The news that Penn had dismissed coach Glen Miller before the calendar even flipped to January has left me somehow stunned and not surprised at the same time. Sounds impossible, I know.
I'm stunned simply because it's rare a college program dismisses a coach -- any coach -- before the season is out. It reaffirms the dirty little secret that college athletics like to pretend doesn't exists -- that winning matters most. Yet Miller is the second coach to be forced out before the conference season begins, joining Fordham's Dereck Whittenburg.
That an Ivy League school would make such an unusual move only doubles the wow factor.
But that's how badly things had turned at Penn, which leads to the not surprising part. The Quakers went from conference kings to non-factor after Fran Dunphy crossed the city to Temple, a body blow to a school and an athletics program that prides itself on a rich history of winning.
But Miller's problems went deeper than his 0-7 start. Some of it wasn't his fault. He was a risky hire for Steve Bilsky, an outsider in the parochial city of Philadelphia and the even more parochial world of Penn athletics. With plenty of choices that had either Philly or Quaker ties -- Lafayette coach Fran O'Hanlon, Cornell's Steve Donahue, to name a few -- Bilsky went with a guy from Brown. His rationale wasn't flawed. Miller had made Brown into a contender and with the resources and history at Penn, logic followed that he could do the same in West Philly.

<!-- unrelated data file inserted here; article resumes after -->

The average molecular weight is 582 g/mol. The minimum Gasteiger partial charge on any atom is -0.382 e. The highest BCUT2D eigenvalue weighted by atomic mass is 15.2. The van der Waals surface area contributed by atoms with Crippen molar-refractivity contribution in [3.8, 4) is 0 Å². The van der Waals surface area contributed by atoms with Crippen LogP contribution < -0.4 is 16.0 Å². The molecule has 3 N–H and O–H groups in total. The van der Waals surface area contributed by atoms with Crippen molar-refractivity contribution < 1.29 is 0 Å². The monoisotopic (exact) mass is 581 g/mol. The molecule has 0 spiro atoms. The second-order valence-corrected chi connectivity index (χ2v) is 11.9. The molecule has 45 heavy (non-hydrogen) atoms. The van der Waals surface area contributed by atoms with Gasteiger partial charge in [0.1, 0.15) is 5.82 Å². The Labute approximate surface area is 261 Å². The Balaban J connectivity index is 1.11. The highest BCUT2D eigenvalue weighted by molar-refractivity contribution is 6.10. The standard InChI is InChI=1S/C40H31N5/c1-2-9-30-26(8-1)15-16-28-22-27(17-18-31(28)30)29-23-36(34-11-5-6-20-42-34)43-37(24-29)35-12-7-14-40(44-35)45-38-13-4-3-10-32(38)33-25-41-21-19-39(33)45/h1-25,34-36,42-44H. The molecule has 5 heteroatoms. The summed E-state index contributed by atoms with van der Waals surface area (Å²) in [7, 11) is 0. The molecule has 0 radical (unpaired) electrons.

Fans and alums never embraced Miller and he never did much to bridge that gap. Maybe he never could because he simply "wasn't one of them,'' but when Governor Ed Rendell, a regular at the Palestra, is a no-show, you have problems.
The lack of connection and interest doomed Miller as much as the Quakers' poor play, a fact made all the more evident by his decision to tab Jerome Allen as interim coach. Assistant coach John Gallagher has more coaching experience than Allen. He worked at St. Joe's, La Salle and Hartford compared to Allen, who just joined the Penn staff this season. But Allen has all the Penn pedigree that Miller did not. He is a Penn graduate, a former team captain who not only took the Quakers to the NCAA Tournament, he actually helped them win a game there.
Who knows if Allen can salvage this season. He'll have the benefit of a two-week game hiatus to rally his troops. The Quakers don't play again until Dec. 28.
But he certainly will rally the fan base and stir the sagging interest in the program and for now, that will qualify as a win for Penn basketball.